3602
3602
A RARE MOULDED AND CARVED CELADON-GLAZED 'RUYI' VASE AND COVER
SEAL MARK AND PERIOD OF QIANLONG
Estimate
1,800,0002,500,000
LOT SOLD. 3,840,000 HKD
JUMP TO LOT
3602
A RARE MOULDED AND CARVED CELADON-GLAZED 'RUYI' VASE AND COVER
SEAL MARK AND PERIOD OF QIANLONG
Estimate
1,800,0002,500,000
LOT SOLD. 3,840,000 HKD
JUMP TO LOT

Details & Cataloguing

Important Chinese Art

|
Hong Kong

A RARE MOULDED AND CARVED CELADON-GLAZED 'RUYI' VASE AND COVER
SEAL MARK AND PERIOD OF QIANLONG
superbly potted with a flattened ruyi-shaped body, rising from a tall splayed foot moulded with a ruyi-shaped apron, and elegantly sweeping up to a rectangular waisted neck with everted rim, both faces carved in shallow relief within the scrolled ruyi border, depicting a beribboned musical chime (qing) tied on a beaded tassel suspended from a wan symbol, framed by meandering sprays of lotus blooms repeated on the narrow sides, all below stylised bats with outstretched wings around the shoulder and a band of ruyi heads at the rim, surmounted by a domed cover similarly decorated and also moulded with a ruyi-shaped apron, centred by an oval finial carved with a floret, covered overall in a pale sage-green glaze thinning on the raised areas and pooling in the recesses of the carving, the celadon-glazed base incised with a six-character seal mark
overall h. 25 cm, 9 7/8  in.
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Catalogue Note

With its extremely rare form and meticulous execution, this celadon-glazed covered vase serves as a testament to the period of aesthetic and technological achievement in porcelain production when Tang Ying (1682-1756) was supervisor of the imperial kilns in Jingdezhen. Tang’s exposure to the imperial art collection during his youth enabled him to study celebrated masterpieces from the past and adapt them to the contemporaneous tastes of the Yongzheng and Qianlong Emperors under whom he worked. Not only does the covered vase demonstrate the innovation and skills of imperial Qing potters through its carefully composed structure and exquisitely detailed relief designs, it also incorporates ingeniously elements of China’s celebrated traditions through the use of a luminous celadon glaze – and acts as an embodiment of the Qianlong Emperor’s particular reverence towards the Song dynasty.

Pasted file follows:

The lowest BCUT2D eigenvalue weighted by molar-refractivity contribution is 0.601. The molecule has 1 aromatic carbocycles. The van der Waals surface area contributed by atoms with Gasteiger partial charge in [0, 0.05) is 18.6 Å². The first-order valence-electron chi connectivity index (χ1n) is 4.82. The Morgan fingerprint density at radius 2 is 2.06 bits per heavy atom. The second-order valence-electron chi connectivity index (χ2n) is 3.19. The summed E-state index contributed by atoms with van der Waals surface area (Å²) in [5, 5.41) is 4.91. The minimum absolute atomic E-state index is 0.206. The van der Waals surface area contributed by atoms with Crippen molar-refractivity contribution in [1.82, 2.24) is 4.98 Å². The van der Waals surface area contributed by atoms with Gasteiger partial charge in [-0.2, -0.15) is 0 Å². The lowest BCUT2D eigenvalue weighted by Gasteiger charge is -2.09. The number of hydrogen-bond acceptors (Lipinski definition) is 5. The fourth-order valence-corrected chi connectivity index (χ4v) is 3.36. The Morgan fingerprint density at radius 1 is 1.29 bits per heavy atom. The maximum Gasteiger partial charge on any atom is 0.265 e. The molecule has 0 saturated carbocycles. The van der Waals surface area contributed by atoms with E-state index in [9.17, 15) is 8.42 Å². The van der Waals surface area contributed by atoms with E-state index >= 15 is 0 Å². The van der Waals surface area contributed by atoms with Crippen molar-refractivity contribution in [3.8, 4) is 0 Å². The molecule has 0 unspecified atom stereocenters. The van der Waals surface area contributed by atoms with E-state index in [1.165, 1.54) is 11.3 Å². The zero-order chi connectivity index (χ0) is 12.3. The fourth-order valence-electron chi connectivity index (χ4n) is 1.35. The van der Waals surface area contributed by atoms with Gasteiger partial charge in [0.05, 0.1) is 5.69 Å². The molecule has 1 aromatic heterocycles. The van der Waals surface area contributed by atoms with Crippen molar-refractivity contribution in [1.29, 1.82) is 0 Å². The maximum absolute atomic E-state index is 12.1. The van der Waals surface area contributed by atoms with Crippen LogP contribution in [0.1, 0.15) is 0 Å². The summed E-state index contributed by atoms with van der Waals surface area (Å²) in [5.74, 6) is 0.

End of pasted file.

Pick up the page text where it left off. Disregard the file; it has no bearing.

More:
Ceramics with celadon glazes have been held in such high esteem since the beginning of their production in the Song dynasty and even within the Song dynasty alone there was evidence of a continuation of imperial taste and style from the Northern to Southern Song dynasties. By virtue of this longstanding admiration towards the celadon colour, new ways were ever developed to replicate the superb clear bluish-green tone and by the Yongzheng reign in the Qing dynasty particularly, the technique was revived and employed on smaller pieces – though very rarely coupled with relief decoration. The high quality of the raw materials and technological advancements developed at the imperial kilns at Jingdezhen during the 18th century undoubtedly enabled potters to develop innovative approaches aligned with the emperors’ preferences.

Superbly modelled with dramatic proportions accentuated starkly on each side with a ruyi apron, the vase is further applied a lustrous celadon glaze that has thinned and pooled on the raised designs and recesses, creating crisply defined designs and attractive contrasting tones. The carefully planned design of the vase, however, is far from one of mere aesthetic value – the repeated use of the ruyi motif as well as the combination of auspicious emblems are a response to the Emperor’s infatuation with portents of good fortunes. The central design of a bat suspending a musical chime amidst lotus flowers also forms the wish for ‘longevity fortune and happiness as high as the sky’.

The depiction of a musical chime suspending varying motifs is not uncommon on other moulded and carved celadon-glazed wares, though it is often depicted suspending the ‘double-fish’, for two Qianlong reign-marked examples, see a ruyi-handled vase, sold in these rooms, 8th October 2013, lot 202; and an octagonal vase adorned with an underglaze-blue and famille-rose central body, sold in these rooms 7th April 2015, lot 3616. Though the pairing of a bat and chime is rarely found on moulded and carved celadon wares, it is incorporated in other vessels of the period, including a Qianlong reign-marked famille-rose vase, sold in these rooms, 3rd April 2018, lot 3205.

Vases of this form are extremely rare and no closely comparable example appears to be published other than its companion piece, sold in these rooms, 19th May 1982, lot 286.

Important Chinese Art

|
Hong Kong